Comment of the Day: Whither the Middle Class? Edition

Illustration for article titled Comment of the Day: Whither the Middle Class? Edition
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While ultimately a shrewd business plan rather than the borderline charitable act it was taught as in my Michigan high school, Henry Ford’s decision to make the Model T affordable, and to pay his workers enough to afford one, is credited for a burgeoning middle class of the era. Perhaps it is ironic, then, that Detroit is turning its back on this method and dumping employees out of their collective workforces quicker than you can say corporate tax cuts.


By dumping employees and shuttering plants, GM and Ford are preparing for a potential economic downturn as sales continue to drop and debt continues to rise, as well as a need to pivot to EV and autonomous tech. All of these moves make Wall Street swoon, but will it matter in the long run if their shares increase in value a few points? Who will be around to purchase EVs and autonomous pods if all of these small town America folks are shoved into the unemployment line?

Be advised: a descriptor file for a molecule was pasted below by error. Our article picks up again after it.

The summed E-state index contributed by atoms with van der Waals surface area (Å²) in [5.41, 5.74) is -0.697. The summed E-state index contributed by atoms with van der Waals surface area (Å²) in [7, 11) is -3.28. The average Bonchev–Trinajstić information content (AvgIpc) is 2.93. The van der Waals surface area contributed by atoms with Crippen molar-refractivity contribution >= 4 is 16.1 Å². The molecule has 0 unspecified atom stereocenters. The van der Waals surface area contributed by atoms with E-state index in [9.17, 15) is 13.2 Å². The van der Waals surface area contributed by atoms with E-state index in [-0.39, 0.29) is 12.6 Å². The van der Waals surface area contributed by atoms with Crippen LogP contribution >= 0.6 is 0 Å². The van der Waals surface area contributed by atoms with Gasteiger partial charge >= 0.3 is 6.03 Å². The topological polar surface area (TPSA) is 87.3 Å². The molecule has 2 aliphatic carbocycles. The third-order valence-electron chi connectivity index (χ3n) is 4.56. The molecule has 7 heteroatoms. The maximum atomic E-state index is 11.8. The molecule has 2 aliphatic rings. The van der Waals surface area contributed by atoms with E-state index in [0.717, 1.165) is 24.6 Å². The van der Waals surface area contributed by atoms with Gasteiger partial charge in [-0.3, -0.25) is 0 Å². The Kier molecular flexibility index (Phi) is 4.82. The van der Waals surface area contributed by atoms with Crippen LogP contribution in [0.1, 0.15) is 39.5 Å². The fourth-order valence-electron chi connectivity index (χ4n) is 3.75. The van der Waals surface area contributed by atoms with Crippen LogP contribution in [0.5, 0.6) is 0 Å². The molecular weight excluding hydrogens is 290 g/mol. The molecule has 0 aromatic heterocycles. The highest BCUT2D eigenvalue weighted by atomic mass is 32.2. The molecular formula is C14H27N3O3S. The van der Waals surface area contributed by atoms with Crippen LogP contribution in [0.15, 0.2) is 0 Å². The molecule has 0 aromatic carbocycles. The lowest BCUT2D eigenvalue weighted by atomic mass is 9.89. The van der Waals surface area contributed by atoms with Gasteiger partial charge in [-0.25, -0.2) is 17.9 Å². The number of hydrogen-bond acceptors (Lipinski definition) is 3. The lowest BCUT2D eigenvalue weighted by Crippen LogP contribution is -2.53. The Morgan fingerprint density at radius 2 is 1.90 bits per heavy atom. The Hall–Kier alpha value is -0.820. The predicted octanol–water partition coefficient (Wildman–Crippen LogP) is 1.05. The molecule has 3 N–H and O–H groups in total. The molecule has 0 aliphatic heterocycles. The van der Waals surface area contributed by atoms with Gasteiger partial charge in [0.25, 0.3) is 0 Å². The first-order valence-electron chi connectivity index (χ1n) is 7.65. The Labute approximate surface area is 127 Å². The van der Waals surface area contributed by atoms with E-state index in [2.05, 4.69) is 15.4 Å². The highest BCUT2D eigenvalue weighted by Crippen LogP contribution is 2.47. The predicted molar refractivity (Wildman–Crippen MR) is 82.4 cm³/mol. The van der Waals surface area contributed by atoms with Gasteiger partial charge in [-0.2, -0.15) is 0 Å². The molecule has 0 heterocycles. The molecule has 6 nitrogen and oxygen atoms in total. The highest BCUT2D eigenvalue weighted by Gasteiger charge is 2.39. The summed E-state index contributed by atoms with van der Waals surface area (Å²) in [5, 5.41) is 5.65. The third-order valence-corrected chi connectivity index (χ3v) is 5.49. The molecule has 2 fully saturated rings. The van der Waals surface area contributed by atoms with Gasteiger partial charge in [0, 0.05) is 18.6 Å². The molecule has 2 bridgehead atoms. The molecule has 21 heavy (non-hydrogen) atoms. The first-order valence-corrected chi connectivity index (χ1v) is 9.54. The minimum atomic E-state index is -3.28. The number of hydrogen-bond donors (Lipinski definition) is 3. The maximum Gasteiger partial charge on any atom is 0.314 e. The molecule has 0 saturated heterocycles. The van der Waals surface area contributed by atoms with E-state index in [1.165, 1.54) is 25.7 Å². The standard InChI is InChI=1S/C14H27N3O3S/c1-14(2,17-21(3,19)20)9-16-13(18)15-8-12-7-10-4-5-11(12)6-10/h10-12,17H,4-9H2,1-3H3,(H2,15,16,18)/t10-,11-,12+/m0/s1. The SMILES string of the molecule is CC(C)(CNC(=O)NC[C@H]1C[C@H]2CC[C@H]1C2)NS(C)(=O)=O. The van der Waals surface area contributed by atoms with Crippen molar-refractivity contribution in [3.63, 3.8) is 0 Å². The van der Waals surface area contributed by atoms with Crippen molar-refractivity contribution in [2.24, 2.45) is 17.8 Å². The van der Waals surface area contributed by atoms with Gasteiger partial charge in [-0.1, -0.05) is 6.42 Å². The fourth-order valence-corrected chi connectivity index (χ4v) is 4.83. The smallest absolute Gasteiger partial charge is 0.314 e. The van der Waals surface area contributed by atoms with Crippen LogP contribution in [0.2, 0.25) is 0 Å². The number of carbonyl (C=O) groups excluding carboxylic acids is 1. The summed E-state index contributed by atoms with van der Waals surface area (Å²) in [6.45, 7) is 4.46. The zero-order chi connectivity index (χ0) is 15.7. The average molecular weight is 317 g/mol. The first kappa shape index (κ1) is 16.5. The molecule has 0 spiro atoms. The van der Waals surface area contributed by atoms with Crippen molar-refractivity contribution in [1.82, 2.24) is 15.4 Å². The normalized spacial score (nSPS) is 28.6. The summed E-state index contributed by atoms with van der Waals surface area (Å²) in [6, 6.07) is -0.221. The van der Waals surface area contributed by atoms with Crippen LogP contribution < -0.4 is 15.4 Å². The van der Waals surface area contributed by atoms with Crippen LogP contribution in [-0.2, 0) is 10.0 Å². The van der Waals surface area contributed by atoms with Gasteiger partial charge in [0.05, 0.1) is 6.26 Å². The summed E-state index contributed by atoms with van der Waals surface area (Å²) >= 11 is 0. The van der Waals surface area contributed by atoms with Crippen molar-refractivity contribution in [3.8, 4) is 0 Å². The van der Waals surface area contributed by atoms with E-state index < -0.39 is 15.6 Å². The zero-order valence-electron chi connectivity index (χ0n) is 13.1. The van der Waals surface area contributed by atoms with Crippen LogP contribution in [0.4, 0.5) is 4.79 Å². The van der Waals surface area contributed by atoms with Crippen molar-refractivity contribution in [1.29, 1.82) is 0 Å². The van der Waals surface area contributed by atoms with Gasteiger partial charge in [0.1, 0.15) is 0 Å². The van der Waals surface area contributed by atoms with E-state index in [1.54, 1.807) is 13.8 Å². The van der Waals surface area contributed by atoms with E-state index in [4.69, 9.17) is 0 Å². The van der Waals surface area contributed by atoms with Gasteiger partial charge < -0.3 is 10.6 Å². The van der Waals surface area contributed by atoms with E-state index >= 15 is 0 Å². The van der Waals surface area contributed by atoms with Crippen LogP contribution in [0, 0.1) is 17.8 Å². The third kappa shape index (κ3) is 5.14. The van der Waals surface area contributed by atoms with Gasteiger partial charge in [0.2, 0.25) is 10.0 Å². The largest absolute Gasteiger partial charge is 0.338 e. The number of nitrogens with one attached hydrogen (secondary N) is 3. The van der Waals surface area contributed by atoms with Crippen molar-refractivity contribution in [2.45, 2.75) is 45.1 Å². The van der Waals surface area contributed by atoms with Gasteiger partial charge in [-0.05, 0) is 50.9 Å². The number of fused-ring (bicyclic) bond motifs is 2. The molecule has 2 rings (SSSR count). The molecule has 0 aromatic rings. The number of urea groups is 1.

Is Detroit taking a long slow slide into a very expensive supply and demand lesson? By focusing more on the concerns of the NYSE movers and shakers than that of the economy at large, the knock on effect could be felt for generations to come.

chb is on to something with this comment on today’s TMS. These auto makers are moving numbers around on a computer, and people are losing their livelihoods. Congrats on your COTD victory chb. I hope they learn your lesson sooner than later.

Keep your head up.

Jalopnik contributor with a love for everything sketchy and eclectic.

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The Stig's Chamorro cousin (Chamorrovirus)

This was broadly said in the comments, but to summarize:

Companies aren’t charities, and publicly-traded companies are beholden exclusively to their shareholders.

Change the system, game the system, or just live within its parameters. Thinking otherwise in the 21st century is equivalent to this: